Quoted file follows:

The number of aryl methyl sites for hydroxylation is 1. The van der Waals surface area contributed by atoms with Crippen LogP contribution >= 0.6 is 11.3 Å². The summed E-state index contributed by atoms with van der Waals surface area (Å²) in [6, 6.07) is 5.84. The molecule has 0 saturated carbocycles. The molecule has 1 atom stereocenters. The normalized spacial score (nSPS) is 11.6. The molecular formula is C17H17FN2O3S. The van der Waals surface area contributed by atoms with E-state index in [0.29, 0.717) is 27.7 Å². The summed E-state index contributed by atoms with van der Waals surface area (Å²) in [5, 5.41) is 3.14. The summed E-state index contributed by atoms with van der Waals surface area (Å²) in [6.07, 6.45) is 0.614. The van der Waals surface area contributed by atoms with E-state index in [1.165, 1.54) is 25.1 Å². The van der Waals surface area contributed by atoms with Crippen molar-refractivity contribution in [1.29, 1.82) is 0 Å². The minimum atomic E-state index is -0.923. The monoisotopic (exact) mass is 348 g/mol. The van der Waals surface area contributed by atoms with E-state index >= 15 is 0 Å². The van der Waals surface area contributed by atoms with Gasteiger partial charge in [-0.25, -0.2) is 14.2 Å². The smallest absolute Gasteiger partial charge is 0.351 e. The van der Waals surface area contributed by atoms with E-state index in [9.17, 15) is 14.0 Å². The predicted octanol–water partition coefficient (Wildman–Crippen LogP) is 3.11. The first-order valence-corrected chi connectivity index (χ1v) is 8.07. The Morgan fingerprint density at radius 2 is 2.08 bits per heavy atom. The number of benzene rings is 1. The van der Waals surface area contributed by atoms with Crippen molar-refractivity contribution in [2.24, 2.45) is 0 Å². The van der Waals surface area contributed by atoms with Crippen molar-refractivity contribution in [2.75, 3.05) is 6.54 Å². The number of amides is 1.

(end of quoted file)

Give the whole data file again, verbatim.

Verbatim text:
The number of aryl methyl sites for hydroxylation is 1. The van der Waals surface area contributed by atoms with Crippen LogP contribution >= 0.6 is 11.3 Å². The summed E-state index contributed by atoms with van der Waals surface area (Å²) in [6, 6.07) is 5.84. The molecule has 0 saturated carbocycles. The molecule has 1 atom stereocenters. The normalized spacial score (nSPS) is 11.6. The molecular formula is C17H17FN2O3S. The van der Waals surface area contributed by atoms with E-state index in [0.29, 0.717) is 27.7 Å². The summed E-state index contributed by atoms with van der Waals surface area (Å²) in [5, 5.41) is 3.14. The summed E-state index contributed by atoms with van der Waals surface area (Å²) in [6.07, 6.45) is 0.614. The van der Waals surface area contributed by atoms with E-state index in [1.165, 1.54) is 25.1 Å². The van der Waals surface area contributed by atoms with Crippen molar-refractivity contribution in [1.29, 1.82) is 0 Å². The minimum atomic E-state index is -0.923. The monoisotopic (exact) mass is 348 g/mol. The van der Waals surface area contributed by atoms with E-state index >= 15 is 0 Å². The van der Waals surface area contributed by atoms with Gasteiger partial charge in [-0.25, -0.2) is 14.2 Å². The smallest absolute Gasteiger partial charge is 0.351 e. The van der Waals surface area contributed by atoms with E-state index in [9.17, 15) is 14.0 Å². The predicted octanol–water partition coefficient (Wildman–Crippen LogP) is 3.11. The first-order valence-corrected chi connectivity index (χ1v) is 8.07. The Morgan fingerprint density at radius 2 is 2.08 bits per heavy atom. The number of benzene rings is 1. The van der Waals surface area contributed by atoms with Crippen molar-refractivity contribution in [2.24, 2.45) is 0 Å². The van der Waals surface area contributed by atoms with Crippen molar-refractivity contribution in [2.75, 3.05) is 6.54 Å². The number of amides is 1.